On behalf of Stange Law Firm, PC posted in Property Division on Friday, July 12, 2019.
The rules dealing with child support in Illinois were revised in 2017. Judges in the state now look at the incomes of both parents after determining how much money is needed to take care of the child’s basic needs. Prior to the 2017 law, only the income of the obligor was considered when child support decisions were made. However, obligors with child support orders that were issued prior to the new law’s passage must still establish that either their circumstances or the needs of the child have changed significantly if they want the amount they pay each month to be reduced.
Child support modifications may be ordered if the obligor has lost their job or has a new job with a lower salary. Obligees could request a modification if the obligor’s income has increased or the child’s educational or health care expenses have risen. When judges in Illinois determine that a new child support arrangement is appropriate, the amount ordered will be calculated under the provisions of the 2017 law.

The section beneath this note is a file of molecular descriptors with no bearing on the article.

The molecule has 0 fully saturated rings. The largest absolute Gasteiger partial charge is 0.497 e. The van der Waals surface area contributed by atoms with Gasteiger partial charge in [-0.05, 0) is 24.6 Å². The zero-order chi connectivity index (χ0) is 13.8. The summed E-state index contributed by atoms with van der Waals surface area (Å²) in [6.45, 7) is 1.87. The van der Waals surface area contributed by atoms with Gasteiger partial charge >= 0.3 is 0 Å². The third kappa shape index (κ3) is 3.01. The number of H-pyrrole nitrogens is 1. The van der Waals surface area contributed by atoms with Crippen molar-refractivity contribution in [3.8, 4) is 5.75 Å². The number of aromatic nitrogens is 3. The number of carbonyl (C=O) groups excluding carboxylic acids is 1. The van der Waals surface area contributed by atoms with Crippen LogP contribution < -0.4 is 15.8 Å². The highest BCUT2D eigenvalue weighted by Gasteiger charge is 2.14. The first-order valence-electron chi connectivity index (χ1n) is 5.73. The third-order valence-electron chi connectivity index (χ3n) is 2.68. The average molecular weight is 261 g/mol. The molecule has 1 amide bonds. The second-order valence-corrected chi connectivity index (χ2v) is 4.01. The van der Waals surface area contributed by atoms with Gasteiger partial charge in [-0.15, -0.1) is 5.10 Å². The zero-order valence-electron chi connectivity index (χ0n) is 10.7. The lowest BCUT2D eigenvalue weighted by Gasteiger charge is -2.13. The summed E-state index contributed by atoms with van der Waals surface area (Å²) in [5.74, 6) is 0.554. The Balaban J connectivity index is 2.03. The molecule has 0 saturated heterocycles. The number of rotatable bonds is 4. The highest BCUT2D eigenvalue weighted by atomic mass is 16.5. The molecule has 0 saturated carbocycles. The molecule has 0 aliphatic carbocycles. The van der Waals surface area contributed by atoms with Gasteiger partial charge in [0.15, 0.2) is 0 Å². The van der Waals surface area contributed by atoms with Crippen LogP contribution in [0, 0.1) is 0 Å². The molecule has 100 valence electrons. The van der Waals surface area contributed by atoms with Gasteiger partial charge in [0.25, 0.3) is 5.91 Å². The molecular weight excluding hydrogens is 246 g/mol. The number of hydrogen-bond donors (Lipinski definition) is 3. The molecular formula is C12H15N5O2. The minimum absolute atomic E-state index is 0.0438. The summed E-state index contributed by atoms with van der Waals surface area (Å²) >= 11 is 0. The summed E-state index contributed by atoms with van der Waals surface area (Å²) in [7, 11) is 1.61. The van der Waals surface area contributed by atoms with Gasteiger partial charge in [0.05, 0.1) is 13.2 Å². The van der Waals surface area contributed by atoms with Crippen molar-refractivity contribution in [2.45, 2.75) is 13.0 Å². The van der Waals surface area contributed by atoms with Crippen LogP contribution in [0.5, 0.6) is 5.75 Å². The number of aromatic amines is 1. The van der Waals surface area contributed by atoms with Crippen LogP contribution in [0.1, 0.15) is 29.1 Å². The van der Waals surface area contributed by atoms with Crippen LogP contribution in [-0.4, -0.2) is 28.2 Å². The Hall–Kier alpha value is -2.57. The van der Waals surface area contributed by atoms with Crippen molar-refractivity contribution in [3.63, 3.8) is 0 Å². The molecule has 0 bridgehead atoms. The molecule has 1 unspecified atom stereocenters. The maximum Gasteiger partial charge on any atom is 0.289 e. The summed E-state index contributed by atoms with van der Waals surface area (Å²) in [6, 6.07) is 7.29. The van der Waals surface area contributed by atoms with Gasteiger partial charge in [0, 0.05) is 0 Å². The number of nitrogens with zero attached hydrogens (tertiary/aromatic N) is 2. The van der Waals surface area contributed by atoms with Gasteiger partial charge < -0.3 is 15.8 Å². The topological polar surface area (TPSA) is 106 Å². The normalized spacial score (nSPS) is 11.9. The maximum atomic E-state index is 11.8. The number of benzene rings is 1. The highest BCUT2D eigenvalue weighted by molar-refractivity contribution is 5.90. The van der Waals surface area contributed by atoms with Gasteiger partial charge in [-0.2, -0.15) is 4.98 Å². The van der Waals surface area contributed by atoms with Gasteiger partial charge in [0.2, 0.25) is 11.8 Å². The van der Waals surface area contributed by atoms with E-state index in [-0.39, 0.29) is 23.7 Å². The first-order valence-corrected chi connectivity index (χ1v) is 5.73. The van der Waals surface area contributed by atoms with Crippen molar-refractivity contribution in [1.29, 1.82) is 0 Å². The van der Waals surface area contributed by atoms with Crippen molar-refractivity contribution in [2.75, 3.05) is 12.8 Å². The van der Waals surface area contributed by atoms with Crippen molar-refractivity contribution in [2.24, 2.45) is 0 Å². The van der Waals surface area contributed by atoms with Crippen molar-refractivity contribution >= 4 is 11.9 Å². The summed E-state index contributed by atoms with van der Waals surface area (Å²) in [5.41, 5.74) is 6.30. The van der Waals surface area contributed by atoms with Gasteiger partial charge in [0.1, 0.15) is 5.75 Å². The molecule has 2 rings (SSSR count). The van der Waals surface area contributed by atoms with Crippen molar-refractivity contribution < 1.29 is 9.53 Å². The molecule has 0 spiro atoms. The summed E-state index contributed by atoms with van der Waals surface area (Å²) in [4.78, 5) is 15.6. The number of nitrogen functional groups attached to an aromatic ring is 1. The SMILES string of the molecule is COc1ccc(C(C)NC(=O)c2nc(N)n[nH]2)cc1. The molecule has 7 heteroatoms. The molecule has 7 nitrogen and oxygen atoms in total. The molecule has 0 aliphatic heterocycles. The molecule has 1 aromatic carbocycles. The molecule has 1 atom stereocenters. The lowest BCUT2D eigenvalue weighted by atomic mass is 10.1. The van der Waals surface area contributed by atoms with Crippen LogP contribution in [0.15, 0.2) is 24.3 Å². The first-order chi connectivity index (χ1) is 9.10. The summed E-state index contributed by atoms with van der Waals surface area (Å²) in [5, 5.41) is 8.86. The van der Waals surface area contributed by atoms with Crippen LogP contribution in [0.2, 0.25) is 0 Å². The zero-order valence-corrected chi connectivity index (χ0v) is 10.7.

Judges only order child support modifications when the change in circumstances is substantial, and the court generally conducts a thorough investigation before any new arrangements are put into place. When the court determines that an obligor’s unemployment or underemployment is voluntary, judges may base their decision on what they could potentially earn instead of the amount they actually earn.
Experienced family law attorneys in Illinois could explain how child support was calculated in the state both before and after the 2017 law went into effect. They could then help payers and recipients to determine whether or not pursuing a modification is prudent based on a substantial change in their circumstances.
Source: The Illinois General Assembly, “Sec. 505: Child Support, Contempt and Penalties”, accessed on July 12, 2019